Wednesday, September 10, 2014

The Rose I Never Gave My Wife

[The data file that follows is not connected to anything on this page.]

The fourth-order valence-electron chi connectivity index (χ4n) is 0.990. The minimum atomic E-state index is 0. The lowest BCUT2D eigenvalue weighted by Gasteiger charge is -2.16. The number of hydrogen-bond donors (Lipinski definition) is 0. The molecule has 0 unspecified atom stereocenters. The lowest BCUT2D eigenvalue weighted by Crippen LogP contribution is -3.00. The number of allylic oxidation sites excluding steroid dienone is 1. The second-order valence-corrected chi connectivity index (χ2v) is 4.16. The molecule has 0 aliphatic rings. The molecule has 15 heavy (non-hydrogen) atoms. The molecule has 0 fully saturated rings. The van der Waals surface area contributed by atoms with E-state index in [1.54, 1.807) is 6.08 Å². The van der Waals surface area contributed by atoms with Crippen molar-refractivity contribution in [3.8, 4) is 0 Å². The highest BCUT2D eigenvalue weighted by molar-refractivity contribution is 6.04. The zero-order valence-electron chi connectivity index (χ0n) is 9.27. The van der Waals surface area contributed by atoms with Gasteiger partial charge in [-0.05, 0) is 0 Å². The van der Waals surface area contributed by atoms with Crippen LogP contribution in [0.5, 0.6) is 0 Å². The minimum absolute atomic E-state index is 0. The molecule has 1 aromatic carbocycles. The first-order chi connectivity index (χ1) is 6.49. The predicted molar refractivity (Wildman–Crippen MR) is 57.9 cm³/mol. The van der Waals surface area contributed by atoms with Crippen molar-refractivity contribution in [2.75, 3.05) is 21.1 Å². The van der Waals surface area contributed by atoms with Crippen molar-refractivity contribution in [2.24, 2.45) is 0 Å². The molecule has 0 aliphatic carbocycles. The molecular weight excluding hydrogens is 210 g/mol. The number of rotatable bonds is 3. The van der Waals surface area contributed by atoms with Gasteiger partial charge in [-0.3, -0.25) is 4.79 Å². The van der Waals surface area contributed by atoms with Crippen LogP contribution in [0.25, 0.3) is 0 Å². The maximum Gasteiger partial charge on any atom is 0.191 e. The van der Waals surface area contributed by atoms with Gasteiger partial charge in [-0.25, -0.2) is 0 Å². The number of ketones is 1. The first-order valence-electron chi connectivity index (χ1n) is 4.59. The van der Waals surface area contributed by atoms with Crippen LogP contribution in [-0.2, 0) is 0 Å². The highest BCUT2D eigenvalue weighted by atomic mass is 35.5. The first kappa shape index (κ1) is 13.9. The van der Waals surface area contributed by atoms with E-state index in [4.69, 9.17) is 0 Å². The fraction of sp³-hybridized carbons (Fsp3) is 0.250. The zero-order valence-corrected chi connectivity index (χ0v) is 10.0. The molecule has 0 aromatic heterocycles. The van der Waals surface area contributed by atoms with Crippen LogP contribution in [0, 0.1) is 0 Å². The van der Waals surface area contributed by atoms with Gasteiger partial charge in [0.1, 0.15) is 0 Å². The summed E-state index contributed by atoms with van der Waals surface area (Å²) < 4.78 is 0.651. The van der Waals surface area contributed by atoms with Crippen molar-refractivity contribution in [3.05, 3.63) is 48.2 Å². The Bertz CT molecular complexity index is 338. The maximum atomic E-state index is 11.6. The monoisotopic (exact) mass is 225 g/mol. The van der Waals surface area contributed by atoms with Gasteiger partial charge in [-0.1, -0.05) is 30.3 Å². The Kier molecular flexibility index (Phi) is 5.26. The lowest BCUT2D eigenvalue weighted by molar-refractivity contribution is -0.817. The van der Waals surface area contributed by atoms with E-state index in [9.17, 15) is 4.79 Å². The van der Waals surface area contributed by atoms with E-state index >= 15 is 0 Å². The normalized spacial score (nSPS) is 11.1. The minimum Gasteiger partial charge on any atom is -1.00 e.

rose I never gave my wife Dateline: May 1981 As I looked out the window, I noticed that the sky was cloudy. It looked as though it might rain. But it was Mother’s Day and I had promised my mother I’d be over with the kids. I had sent over a dozen red roses that I had bought for my mother—just as I had done every years since I got my first job.